Judith Newman (essay date 2002)
SOURCE: Newman, Judith. “An Analysis of The Lying Days, by Nadine Gordimer.” In Contemporary Literary Criticism, vol. 160, edited by Tom Burns and Jeffrey W. Hunter. Farmington Hills, Mich.: The Gale Group, 2002.
[In the following essay, Newman examines The Lying Days on a number of levels, assessing the plot, characters, evolution of the work, the novel's historical significance, and how the book has been studied since its publication.]
The Lying Days takes its title from a quatrain in a poem by William Butler Yeats, “The Coming of Wisdom with Time” (1910):
Though leaves are many, the root is one Through all the lying days of my youth I swayed my leaves and flowers in the sun Now I may wither into the truth.
The quotation draws attention to the process by which Helen Shaw's life takes many branching paths and yet remains tied to one root, her native land of South Africa, even as disillusionment replaces her young dreams. The novel is not tightly plotted but digresses and avoids regularity of pattern and form in order to depict the discontinuous evolution of the young heroine.
The Lying Days is divided into three books: “The Mine,” “The Sea,” and “The City.” “The Mine” is a short section concerning Helen's childhood. “The Sea” covers the events of her adolescence away from her family, including her experience of first love and the beginnings of an independent intellectual life. “The City” is a longer section about the university, radical bohemians in Johannesburg, Helen's first sexual experiences, and urban and racial questions.
As “The Mine” opens, Helen Shaw refuses to accompany her parents to the white recreation club in the small South African mining town of Atherton and instead walks by herself to the neighboring concession stores. The mining company has granted concessions to storekeepers—often recent immigrants—to run stores on company land in order to provide a shopping area for the black miners, who come from all over Southern Africa, speak different languages, and are unused to an urban environment. A detailed description of this black world follows, with its smeary shop windows, chickens underfoot, rotting oranges, flies, disorder, and vitality. Helen is surprised to see a white boy who appears to be at home there. (Later the reader learns that he is Joel Aaron.) She is drawn to the life and energy of the stores but retreats back to her parents' world when she sees a mineworker urinating in the open.
Back at the club, Helen arrives just in time for tea in the sterile world of the colonial enclave. The men and women operate in different social spheres, the women's tea parties always ending abruptly when the father comes home. Helen spends her time with her mother, dressmaking, shopping, and coveting various objects in the stores of Atherton. The family lives in a company town, with life organized around the mine whistle. When the whistle blows on this day, a Sunday, it signals an event outside the normal routine: a strike by the black workers over their diet. A large crowd of mine workers invades the lawns of the manager's garden but is swiftly dispersed. The whites enjoy more tea and scones, and Helen skips home to a lavish cooked breakfast. The unthinking life of adolescence—the first dance, the first corsage, and, as World War II impinges, boys in uniform at dances—unrolls before her.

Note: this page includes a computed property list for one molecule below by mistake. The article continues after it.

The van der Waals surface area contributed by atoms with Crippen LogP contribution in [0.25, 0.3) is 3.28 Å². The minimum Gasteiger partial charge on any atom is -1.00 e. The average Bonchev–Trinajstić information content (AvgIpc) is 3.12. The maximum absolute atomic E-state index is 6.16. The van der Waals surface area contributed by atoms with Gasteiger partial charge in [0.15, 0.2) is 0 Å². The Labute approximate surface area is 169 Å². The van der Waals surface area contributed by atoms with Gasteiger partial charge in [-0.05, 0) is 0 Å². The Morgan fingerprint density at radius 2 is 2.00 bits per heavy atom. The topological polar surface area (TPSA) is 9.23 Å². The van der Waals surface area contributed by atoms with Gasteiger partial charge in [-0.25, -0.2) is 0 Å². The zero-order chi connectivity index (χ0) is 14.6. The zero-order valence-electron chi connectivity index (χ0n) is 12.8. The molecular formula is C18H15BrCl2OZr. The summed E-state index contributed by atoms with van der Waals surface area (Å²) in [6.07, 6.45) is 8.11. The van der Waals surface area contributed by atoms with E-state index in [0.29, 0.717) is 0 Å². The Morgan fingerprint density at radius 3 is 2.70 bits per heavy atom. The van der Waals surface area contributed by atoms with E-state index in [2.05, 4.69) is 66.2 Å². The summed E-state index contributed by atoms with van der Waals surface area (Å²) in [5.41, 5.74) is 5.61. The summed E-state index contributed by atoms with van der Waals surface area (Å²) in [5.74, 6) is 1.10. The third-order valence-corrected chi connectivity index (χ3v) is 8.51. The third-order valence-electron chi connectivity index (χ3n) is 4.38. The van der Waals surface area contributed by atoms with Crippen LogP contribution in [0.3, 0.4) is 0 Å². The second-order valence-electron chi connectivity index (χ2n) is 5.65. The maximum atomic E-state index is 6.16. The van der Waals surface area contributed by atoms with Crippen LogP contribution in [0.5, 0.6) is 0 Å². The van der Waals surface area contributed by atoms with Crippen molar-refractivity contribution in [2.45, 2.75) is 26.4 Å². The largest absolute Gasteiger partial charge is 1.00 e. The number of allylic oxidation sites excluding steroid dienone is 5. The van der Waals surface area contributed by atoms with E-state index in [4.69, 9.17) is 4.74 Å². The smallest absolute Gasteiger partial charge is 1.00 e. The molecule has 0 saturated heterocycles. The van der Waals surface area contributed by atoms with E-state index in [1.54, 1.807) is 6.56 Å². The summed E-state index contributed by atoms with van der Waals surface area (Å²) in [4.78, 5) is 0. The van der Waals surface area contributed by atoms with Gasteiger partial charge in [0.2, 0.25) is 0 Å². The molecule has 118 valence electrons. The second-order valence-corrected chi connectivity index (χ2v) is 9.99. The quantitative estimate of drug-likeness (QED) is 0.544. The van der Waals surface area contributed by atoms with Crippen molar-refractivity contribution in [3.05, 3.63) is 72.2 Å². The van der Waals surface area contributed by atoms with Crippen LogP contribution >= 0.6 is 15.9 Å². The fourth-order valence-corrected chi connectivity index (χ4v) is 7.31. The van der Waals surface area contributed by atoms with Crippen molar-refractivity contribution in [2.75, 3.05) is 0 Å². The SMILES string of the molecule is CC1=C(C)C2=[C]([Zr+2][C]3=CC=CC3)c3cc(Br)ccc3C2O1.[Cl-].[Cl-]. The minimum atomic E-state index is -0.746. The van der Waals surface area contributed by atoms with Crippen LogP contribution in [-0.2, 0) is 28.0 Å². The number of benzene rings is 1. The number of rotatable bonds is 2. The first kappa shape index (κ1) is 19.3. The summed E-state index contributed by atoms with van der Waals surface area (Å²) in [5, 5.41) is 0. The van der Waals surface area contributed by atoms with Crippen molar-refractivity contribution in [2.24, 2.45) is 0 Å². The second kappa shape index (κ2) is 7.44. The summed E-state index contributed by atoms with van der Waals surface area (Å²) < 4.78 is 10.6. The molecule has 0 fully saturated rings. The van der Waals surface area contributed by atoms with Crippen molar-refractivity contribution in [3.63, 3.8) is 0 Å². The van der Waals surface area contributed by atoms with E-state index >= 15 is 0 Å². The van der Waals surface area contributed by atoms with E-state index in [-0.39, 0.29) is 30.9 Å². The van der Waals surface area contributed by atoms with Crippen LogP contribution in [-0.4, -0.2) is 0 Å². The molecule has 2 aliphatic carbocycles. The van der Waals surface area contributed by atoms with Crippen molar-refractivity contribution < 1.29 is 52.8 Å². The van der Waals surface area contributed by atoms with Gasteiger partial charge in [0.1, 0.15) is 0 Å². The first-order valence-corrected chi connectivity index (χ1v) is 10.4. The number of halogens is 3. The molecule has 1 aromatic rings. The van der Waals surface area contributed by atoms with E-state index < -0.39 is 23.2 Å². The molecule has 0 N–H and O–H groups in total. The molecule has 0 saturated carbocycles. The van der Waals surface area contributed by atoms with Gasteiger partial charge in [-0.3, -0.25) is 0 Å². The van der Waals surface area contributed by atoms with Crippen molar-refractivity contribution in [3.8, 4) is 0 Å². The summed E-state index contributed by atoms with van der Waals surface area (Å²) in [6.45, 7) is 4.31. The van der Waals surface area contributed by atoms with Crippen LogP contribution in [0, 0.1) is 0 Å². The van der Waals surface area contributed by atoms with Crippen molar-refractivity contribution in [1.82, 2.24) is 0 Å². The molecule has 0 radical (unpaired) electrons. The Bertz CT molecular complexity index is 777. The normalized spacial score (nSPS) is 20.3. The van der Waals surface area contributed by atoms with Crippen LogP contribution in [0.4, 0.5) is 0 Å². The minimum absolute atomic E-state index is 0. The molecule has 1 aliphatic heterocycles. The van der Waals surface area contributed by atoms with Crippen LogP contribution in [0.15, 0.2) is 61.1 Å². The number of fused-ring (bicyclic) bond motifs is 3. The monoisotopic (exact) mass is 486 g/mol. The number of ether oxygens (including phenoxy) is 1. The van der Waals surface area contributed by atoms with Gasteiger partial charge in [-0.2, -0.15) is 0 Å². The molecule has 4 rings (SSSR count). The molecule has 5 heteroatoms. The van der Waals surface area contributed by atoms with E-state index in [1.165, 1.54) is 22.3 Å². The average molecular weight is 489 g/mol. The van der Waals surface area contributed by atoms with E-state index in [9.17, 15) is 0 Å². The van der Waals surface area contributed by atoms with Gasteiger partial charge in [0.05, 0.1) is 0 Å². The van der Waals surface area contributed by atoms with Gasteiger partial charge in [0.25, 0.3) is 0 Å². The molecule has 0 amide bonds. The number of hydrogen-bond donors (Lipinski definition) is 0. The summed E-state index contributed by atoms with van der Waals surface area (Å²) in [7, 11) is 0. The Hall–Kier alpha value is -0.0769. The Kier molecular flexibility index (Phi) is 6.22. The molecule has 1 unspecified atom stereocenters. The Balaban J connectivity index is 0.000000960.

“The Sea” transports the seventeen-year-old Helen to the farm of Alice Koch and her son Ludi on the Natal coast, where she is visiting her mother's old friend for a holiday. On one side is the lush, green jungle, on the other the pounding waves. In this paradisal, natural environment Helen finds an alternative mother in Mrs. Koch, who is similarly white and middle class but demonstrative and sentimental where Helen's own mother is cool and reserved. The sense of a release of natural feelings is enhanced by the depiction of the sea as beauty, freedom, and fecundity, and by an emphasis on the steamy warmth of the climate. When Helen visits the local store this time, it is to have tea with the shopkeeper and his wife, who are friends of Mrs. Koch.
Friendship swiftly develops between Helen and Ludi, a Thoreauvian character scornful of the narrow life of small-town South Africa and resentful over his enforced military service. His leave over, Ludi prepares to return to the army, only to find that a bridge has collapsed because of heavy rains, and he cannot catch his train. He gains a short extension of leave, almost courtesy of nature itself, and enjoys an erotic (though unconsummated) idyll with Helen. Somewhat awkward on the first kiss, Helen blossoms in the warmth of Ludi's affection, and Gordimer evokes the full enchantment of first love. Disillusionment is not far off, however. Ludi has described sleeping with another woman, and Helen intuits that it is Maud, a neighbor who is unhappily married to a much older man. For all his grand dreams of sidestepping small-town society, Ludi later ends up running a small store.
Ludi's first letter, read and reread by Helen back at home, is something of a disappointment, though she goes on for some time in a dream, imaginatively immersed in a secret world with him. Helen had previously decided not to attend college, but halfway through the academic year, with Ludi now fighting on the Italian front, she changes her mind and registers for a course in arts at the university. She goes on living at home, traveling each day by train to nearby Johannesburg along with the other commuters. One of these, Joel Aaron, becomes a close friend. A Jewish student who is training to be an architect, Joel opens Helen's eyes to painting and art, takes her to exhibitions and concerts, and is as hungry for access to culture as she is. Whereas Helen is estranged from her parents, whose casual anti-Semitism appalls her, Joel accepts them as they are, just as he accepts his own immigrant parents, with all their shortcomings. Helen and Joel fall out, however, over race relations, specifically the condescension Helen's mother shows to the family's black gardener, Paul, and servant, Anna. Joel maintains that her mother's attitude—chatting about minor domestic matters, children, and family to servants she has known for fifteen years—is more natural than Helen's abstract love of humanity. The possibility of something more than friendship between Joel and Helen hovers but never materializes. When she becomes friendly with Mary Seswayo, a black student, Joel accuses her of tokenism, of having a black friend on principle as a kind of liberal trophy. Helen's attempt to bring Mary home to her parents' house to give her a comfortable place to study undisturbed provokes a furious argument with her mother and propels Helen out of the family home.